Approximately one in four pregnancies end in miscarriage, with some estimates are as high as one in three.
I was surprised to find out this statistic four months ago when I lost my baby Jude at 21 weeks. They call pregnancy loss at this stage a stillbirth because you go through everything a normal birth involves except you don’t get to take your baby home with you.
Pregnancy loss at any stage is a roller coaster of emotions. At first there is confusion in your body and your mind as both think you just had a baby.
After the initial stages of grief progress, longing for another baby is typical. First, there is anxiety about when your body will be healthy enough to begin trying to conceive again. I remember praying I would get my first period quickly after birth. A few months later I am praying I don’t get my period because I want to be pregnant.
This up and down each month got me thinking about infertility. I can’t imagine the emotional ride for families who haven’t even had the chance to get pregnant in the first place. And then there are the families who spent a few weeks or a few years with their babies and lost them.
But it happens more than we realize, as ten to 15 percent of couples in the United States are infertile.
An estimated 19 percent of the adult population has experienced the death of a child (this includes miscarriages through adult-aged children).
As a yoga studio owner in a small town, my experience was visible to the community and I chose to make it public on social media and to talk about it openly. Through the sharing of my experience I have gotten to know so many women for what they are: incredible, beautiful, strong and silently suffering.
I discovered women who endured loss like mine in my own community and even in my own family that I hadn’t been previously aware of.
I reconnected with friends from around the country who I went to school with and worked with, and even some that, after years of texting and Facebook scrolling, I never knew that we shared the bond of miscarriage, pregnancy loss, infant/child loss and infertility.
Being openly raw in the depths of my own vulnerability allowed me to connect with people on a much more human level. Maybe we don’t talk about painful things because we don’t think people will understand, we think it’s awkward or it’s too painful or maybe we feel shame. I have often wondered about whether talking about pregnancy loss more would be a good thing, or instead bring on more fear than openness?
I have since settled on the realization that the truth is always best.
If more people knew what a miracle it is to go through a successful pregnancy, maybe we wouldn’t take our kids for granted as much. Maybe we wouldn’t complain about our pregnancy trials and appreciate them as part of the miraculous process of creating life. Maybe we would want to feel every painful contraction during childbirth so we can feel our babies within us every second that we can.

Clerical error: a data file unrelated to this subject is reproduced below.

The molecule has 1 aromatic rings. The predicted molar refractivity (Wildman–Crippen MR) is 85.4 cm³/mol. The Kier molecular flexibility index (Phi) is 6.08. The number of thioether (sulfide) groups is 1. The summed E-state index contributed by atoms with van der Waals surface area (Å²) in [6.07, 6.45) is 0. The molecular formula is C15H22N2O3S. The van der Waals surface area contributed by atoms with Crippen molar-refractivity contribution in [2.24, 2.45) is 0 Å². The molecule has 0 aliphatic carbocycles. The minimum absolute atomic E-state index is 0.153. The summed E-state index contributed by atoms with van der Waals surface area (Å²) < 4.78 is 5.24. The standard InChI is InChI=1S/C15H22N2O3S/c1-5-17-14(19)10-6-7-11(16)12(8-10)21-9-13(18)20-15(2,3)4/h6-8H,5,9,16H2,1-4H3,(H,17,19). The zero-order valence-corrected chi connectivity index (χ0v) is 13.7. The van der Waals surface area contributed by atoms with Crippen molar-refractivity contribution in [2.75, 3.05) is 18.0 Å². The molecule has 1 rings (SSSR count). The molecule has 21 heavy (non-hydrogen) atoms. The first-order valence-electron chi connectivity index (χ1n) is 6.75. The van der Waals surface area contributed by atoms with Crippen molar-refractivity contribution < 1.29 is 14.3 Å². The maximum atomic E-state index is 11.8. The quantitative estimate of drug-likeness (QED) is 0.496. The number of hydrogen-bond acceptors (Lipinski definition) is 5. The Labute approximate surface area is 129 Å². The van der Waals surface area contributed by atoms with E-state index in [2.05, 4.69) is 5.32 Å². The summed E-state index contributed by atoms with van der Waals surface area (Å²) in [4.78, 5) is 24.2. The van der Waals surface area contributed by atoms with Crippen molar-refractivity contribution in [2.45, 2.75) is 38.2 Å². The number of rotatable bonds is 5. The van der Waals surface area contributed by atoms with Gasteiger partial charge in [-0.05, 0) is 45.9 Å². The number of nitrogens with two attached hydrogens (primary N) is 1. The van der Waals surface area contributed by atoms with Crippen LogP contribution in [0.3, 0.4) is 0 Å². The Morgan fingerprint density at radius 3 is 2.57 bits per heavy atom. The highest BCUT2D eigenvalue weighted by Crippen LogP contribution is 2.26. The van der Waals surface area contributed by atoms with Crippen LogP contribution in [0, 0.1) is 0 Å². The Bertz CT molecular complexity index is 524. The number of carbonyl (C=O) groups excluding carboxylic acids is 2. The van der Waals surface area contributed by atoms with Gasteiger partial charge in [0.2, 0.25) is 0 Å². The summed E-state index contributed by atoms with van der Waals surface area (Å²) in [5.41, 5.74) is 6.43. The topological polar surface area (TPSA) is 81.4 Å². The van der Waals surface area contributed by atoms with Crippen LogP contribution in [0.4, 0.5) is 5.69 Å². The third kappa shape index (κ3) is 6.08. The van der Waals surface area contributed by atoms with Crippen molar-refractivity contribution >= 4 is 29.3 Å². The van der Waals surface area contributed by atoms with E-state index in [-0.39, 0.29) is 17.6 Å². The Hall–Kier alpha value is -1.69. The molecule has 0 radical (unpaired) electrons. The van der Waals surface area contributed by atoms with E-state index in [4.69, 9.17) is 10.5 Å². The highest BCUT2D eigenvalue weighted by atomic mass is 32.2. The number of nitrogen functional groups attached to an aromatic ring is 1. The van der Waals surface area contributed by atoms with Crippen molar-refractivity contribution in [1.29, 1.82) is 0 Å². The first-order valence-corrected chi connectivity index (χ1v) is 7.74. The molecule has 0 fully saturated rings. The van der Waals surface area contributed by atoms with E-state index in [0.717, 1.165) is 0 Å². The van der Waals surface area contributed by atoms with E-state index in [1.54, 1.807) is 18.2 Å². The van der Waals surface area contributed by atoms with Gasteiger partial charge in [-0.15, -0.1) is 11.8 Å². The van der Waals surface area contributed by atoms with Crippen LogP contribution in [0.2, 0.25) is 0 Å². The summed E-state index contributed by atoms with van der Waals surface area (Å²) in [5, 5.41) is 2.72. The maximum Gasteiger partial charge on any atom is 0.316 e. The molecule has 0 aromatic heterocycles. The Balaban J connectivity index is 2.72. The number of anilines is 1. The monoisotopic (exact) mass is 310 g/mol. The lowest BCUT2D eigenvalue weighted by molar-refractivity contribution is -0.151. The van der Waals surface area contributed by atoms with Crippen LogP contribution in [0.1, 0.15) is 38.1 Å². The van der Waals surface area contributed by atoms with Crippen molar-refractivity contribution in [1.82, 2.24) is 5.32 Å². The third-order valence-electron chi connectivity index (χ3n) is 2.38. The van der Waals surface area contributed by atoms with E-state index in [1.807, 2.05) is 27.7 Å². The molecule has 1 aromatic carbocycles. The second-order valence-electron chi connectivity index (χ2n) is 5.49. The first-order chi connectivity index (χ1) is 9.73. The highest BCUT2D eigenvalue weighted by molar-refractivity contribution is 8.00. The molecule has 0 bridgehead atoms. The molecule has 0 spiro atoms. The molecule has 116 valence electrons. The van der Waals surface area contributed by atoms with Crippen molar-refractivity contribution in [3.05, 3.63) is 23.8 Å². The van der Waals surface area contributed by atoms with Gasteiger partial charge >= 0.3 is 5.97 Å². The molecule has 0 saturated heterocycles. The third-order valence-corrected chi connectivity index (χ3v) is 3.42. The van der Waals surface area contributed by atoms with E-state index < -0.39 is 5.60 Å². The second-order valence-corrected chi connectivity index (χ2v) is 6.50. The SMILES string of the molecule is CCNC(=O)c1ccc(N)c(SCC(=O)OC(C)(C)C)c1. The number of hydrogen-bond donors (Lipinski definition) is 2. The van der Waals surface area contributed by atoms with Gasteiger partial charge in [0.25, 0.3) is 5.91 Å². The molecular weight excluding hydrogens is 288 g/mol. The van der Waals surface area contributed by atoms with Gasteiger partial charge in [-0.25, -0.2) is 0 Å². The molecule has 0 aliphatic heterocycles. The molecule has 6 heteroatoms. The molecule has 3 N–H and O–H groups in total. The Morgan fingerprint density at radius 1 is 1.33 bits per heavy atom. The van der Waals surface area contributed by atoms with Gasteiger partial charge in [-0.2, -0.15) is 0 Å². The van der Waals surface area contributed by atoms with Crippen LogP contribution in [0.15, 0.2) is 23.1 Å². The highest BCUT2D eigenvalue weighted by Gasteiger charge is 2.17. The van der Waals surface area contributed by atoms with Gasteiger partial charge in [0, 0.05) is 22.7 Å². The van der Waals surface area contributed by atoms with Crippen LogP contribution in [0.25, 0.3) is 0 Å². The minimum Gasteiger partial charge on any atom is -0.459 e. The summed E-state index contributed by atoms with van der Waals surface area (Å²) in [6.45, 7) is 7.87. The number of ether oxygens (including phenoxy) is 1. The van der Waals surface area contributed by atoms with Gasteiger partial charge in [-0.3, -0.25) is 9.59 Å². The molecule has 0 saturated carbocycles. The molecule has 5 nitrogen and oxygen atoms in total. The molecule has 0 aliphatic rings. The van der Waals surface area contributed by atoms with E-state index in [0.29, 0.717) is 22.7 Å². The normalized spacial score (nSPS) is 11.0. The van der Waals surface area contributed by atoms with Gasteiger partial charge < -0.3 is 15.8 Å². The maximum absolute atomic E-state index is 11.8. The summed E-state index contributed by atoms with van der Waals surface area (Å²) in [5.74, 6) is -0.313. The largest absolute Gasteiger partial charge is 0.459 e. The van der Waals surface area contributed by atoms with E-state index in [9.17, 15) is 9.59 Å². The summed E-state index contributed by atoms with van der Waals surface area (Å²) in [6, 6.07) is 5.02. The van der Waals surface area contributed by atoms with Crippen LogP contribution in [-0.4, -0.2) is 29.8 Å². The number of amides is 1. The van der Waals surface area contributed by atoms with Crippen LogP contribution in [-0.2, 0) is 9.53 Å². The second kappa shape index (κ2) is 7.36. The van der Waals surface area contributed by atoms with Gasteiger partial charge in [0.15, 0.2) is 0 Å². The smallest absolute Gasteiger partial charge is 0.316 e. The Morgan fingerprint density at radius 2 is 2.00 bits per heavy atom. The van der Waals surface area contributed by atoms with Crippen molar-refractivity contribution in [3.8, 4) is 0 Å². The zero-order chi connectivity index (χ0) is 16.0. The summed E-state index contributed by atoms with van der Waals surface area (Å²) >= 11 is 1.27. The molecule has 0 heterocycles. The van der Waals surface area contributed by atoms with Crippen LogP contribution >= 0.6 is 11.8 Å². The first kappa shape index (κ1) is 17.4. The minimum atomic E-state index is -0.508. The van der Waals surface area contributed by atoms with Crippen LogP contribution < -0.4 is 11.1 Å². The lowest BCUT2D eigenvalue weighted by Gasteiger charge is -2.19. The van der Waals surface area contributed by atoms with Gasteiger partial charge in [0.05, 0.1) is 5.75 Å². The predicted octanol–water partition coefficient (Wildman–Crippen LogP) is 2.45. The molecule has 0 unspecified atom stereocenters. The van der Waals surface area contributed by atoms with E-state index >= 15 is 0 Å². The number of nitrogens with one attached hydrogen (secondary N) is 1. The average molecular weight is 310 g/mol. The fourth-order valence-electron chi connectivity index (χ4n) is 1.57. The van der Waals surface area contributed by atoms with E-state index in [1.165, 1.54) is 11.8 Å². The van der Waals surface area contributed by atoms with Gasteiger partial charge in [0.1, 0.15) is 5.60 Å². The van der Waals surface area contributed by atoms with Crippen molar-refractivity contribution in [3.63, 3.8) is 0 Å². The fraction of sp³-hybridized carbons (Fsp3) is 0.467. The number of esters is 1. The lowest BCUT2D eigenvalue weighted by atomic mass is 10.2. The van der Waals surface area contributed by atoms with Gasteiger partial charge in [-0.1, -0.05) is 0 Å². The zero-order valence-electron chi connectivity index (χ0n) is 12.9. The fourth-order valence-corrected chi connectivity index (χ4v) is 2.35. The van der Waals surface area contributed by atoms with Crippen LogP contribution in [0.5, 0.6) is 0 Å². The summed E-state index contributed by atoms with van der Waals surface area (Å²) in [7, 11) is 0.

This experience has helped me to be more open in everything from the stresses of daily life to sharing my darkest struggles. I don’t want people to feel pressured around me because they are living into an ideal of what they think they should be. I want everyone I meet to know I see them for who they really are, even if they are silently suffering.
Why? Because we are all silently suffering in some way, and if we weren’t we would be enlightened. We are all secretly hiding what we don’t want people to see about us in fear that we will be judged or end up alone.
Most of us are struggling to keep the puzzle pieces of our lives perfectly placed so they won’t reveal the picture underneath that we are human. Some of us are living in fear that the pain of our past will somehow manifest again.
There’s hope for those who have lost babies in that an estimated 80 percent of all miscarriages are single miscarriages. In other words, the vast majority of women suffering one miscarriage can expect to have a normal pregnancy next time.
If we can let go of the fear of pain and fighting to protect ourselves from feeling, only then are we able to see the big picture. Sometimes a lot of pain can show us just how intensely we can love.
My son gave his life to show me how to live mine more deeply, openly and honestly. He taught me that I have nothing to hide and because of that I can let people in. Now I live my life in a way that lets people know it’s okay that I am suffering, too.
Author: Jennifer Guthrie
Editor: Alli Sarazen
Photo: Courtesy of Apostrophe Photography